The Discourse of Anti-Americanism and Hollywood Movies: Film Import Controls in Japan, 1937–1941

in Journal of American-East Asian Relations
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Abstract

OCLC Online Computer Library Center In interwar Japan, urban middle-class audiences patronized Hollywood movies rather than domestic native films that should have appealed to them as native and culturally familiar. The rise of militant nationalism and cultural nativism fueled the growth of official movements that celebrated an indigenous Japanese essence and eschewed allegedly foreign, modern “contamination.” The alleged Americanizing influence of Hollywood cinema became an increasingly worrisome problem for Japanese officials beginning in the early 1930s. This article examines Japan's efforts to impose tighter restrictions on American films during the 1930s, culminating in a total ban on film imports following the onset of the Sino-Japanese War in 1937.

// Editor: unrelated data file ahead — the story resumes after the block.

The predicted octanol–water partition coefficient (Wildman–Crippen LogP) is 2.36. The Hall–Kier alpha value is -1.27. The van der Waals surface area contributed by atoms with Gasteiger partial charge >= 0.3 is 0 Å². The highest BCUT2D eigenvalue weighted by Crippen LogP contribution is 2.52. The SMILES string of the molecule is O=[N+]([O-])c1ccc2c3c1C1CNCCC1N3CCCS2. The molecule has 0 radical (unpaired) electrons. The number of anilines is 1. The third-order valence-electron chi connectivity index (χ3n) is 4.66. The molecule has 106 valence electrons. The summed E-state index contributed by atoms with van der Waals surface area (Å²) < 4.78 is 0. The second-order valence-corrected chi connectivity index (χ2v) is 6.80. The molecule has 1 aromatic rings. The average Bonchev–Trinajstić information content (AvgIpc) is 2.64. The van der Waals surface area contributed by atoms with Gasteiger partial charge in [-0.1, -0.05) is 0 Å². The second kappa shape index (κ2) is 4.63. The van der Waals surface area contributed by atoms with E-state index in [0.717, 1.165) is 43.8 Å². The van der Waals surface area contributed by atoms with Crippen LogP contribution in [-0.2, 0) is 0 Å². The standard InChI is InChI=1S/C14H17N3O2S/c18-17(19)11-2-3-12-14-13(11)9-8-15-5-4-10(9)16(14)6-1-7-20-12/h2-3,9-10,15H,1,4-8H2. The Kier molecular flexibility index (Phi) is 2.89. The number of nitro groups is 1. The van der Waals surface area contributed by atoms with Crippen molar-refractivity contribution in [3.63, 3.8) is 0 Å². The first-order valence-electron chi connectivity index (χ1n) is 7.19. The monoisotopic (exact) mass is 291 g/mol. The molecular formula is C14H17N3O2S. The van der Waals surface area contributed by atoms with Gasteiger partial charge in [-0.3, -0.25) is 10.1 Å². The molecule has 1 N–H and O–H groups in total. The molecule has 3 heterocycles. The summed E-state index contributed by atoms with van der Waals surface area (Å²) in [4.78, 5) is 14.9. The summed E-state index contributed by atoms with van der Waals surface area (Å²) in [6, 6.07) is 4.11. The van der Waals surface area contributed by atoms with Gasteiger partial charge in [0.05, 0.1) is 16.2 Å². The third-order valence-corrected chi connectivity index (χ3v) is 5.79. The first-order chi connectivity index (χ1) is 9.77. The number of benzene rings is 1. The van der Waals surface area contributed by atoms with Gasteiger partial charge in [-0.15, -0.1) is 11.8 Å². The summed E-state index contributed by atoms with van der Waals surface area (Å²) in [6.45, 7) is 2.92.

The Discourse of Anti-Americanism and Hollywood Movies: Film Import Controls in Japan, 1937–1941

in Journal of American-East Asian Relations

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